I would like you to pass along to other survivors struggling that there is a light at the end of this and they will come out beaming. I know because I am one of them. Of course I cannot take all of the credit myself. Because of you, the counselors, and the entire Umbrella Program, I am whole again. Yes, my experience has changed me, as it would change anyone. But instead of choosing to have that horrible experience impact my life negatively, I have chosen to have it affect my life positively. With your help--- along with myself--- I am a stronger woman, I am a more confident woman, and most importantly, a free woman. I am free of fear, free of violence, free of insults and degradation, because I now know, that I deserve it. I will accept no other options. I deserve to be respected, I deserve to be loved, and I deserve to be happy. I am ecstatically happy here and would love it for you to pass along this same hope of happiness to the other women to let them know that it is not only possible, but that it does happen. Patience with yourself and patience in the knowledge that with perseverance, anyone can do this. It's no great instant miracle and I still work through some issues, but with each moment, each day, and each week that passes, I get stronger and better and all that had happened is now floating into a memory that seems a different lifetime ago.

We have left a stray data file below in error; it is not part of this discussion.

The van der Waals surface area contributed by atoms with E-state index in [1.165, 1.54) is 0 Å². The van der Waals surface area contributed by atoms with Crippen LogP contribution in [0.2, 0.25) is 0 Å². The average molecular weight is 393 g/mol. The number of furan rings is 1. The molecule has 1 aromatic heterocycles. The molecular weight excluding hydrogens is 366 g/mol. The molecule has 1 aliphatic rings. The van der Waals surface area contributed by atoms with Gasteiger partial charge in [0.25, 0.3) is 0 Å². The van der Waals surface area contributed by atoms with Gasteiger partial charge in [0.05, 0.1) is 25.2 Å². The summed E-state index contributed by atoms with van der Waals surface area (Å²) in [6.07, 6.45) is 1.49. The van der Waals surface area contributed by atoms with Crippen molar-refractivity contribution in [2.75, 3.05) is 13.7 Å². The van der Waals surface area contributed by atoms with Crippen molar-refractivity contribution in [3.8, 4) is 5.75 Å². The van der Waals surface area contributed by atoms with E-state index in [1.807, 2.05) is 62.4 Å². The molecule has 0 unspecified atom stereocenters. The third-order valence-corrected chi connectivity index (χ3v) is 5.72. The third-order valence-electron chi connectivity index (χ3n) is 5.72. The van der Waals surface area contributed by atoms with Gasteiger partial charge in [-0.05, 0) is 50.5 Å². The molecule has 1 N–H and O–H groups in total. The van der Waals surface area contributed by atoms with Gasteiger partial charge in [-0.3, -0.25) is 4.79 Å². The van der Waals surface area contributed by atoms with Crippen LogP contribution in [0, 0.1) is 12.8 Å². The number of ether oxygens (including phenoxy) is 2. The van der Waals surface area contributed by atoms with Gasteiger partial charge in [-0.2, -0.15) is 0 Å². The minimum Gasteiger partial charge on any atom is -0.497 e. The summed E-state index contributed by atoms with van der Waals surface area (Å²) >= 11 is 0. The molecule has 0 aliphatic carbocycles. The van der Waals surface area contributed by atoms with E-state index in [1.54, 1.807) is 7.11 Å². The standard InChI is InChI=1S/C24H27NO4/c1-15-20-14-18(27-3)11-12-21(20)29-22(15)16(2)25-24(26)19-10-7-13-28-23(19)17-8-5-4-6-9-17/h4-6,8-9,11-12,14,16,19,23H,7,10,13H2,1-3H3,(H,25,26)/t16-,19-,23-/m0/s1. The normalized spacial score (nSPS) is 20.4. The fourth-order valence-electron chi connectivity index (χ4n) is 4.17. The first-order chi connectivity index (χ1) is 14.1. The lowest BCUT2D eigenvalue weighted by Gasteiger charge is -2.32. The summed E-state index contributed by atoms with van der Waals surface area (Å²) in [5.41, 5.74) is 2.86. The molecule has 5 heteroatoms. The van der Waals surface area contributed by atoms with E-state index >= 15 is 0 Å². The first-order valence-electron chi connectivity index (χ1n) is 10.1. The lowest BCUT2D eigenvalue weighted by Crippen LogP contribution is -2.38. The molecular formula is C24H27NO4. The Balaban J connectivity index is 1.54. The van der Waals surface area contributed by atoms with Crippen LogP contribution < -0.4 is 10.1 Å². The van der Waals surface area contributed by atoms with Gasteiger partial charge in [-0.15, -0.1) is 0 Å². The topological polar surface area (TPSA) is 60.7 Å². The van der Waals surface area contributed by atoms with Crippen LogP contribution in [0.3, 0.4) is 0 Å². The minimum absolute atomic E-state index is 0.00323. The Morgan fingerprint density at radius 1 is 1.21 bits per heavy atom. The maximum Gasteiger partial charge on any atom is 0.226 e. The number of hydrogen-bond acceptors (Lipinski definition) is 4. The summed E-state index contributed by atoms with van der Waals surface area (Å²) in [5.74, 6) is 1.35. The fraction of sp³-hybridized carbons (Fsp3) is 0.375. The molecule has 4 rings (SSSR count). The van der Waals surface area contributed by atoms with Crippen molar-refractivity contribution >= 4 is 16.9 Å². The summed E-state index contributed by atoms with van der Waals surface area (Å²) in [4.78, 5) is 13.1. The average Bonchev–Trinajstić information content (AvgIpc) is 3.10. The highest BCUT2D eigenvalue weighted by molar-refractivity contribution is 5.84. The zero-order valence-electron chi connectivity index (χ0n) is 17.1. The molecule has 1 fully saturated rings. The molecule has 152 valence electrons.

I would like it for you to hold a candle for me at the vigil and know that in my heart, as far away as I am, I am there with you. 

Description